I received a call not too long ago from a high school friend. We had spoken very little since graduation, but had kept up with each other somewhat through social media, and an occasional update from my parents. So I was surprised when my phone notified me one evening that a video call was coming in from him. Not only was the call a surprise, but the reason for his call left me heartbroken, and caused me great reflection on life.
John was a tall, athletic young man when we were in high school. He was the star of our men’s basketball team, and at 6’6” in both our junior and senior years, his presence on the court was commanding. Popularity for him came natural. But the way he handled that made many take notice. Including this teen. We didn’t have much in common, but we both had our faith, and that united us. Beyond the sports, and all the school activities, John was anchored in his faith in Jesus. And the way he treated others showed the depth of that faith. John was solid guy, mature beyond his years.
That night, when I answered his video call, my surprise turned into shock. And soon into the conversation, my shock turned to deep sorrow. John was calling to tell me goodbye. A week earlier he had been diagnosed with an aggressive form of cancer that was eating away his brain and had been given just a few weeks to live. Because of that he was making the most of those weeks by connecting with those who had made a difference in his life, just to say thanks and to tell each of them bye. I happened to be one of those on his list to call. I can feel the tears welling up in my eyes even as I write this, as I think of a friend who lived life well, and was unafraid to die.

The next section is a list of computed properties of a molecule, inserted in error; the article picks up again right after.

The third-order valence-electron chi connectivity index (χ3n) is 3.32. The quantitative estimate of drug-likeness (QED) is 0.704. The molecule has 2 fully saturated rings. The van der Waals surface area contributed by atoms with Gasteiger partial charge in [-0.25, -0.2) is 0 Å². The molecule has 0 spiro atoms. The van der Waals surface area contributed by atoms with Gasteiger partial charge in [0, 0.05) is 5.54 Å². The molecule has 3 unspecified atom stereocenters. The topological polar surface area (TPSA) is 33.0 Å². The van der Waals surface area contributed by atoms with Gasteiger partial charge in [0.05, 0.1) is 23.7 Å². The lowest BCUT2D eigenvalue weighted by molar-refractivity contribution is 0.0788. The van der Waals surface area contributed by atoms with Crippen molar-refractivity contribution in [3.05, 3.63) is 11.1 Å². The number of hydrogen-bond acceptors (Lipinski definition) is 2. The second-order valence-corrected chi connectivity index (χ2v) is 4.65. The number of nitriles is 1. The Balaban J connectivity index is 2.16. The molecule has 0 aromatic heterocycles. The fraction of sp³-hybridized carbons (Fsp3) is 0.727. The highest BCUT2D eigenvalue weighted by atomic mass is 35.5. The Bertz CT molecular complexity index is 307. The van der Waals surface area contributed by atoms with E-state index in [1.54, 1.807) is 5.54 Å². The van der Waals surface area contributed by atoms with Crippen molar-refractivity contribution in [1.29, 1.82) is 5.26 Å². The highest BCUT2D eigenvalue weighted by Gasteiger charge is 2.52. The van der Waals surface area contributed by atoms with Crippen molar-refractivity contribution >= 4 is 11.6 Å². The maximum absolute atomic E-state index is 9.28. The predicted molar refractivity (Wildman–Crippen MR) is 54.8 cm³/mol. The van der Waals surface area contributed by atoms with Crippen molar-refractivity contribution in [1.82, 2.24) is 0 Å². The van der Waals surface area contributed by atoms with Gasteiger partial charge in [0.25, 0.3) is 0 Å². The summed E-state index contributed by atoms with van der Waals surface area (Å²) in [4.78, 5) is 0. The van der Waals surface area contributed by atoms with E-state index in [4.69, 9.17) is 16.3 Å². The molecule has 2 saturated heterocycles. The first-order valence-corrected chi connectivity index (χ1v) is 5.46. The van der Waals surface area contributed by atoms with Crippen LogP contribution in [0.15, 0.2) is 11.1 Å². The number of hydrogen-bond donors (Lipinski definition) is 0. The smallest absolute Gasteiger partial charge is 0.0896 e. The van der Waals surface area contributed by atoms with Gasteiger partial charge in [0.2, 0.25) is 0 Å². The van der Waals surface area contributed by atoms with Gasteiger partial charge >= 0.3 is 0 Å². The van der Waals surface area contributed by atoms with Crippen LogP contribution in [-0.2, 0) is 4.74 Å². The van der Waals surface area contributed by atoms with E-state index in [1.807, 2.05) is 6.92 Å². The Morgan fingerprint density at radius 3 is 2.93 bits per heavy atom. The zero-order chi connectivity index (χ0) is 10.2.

“What is your life? For you are a mist that appears for a little time and then vanishes.” – James 4:14
I certainly don’t want to appear morbid. But in light of all eternity, this life we live on this earth is extremely short. A mist, as James puts it. The question that comes to my mind when I reflect on the impact of friend’s life well-lived, and an unexpected phone call one evening, is, what are we doing to truly make a difference in this mist we have been given? Sure, we can choose to chase the popularity of the crowd. We can achieve great athletic accomplishments. We can even have our name engraved on the “employee of the year” plaque in our company if we work hard enough. But to what cost? And who will remember those accomplishments a year after our mist is gone?
I can only speak for myself, but I want to live this short life in such a way that when my mist evaporates, the legacy of my faith in Christ will be remembered by the generations that follow. I have not been the best at that, but there is still time. I have today. I have right now, and so do you. Let’s start. Let’s make a difference. Our families need it. Our communities need it. Our world needs it.
If I were to rank the “wake-up calls” I have received in my life, John’s unexpected call that evening ranks as one of the top. The legacy he began as a teen lives on in my heart and mind even today. Truly, a life well-lived.
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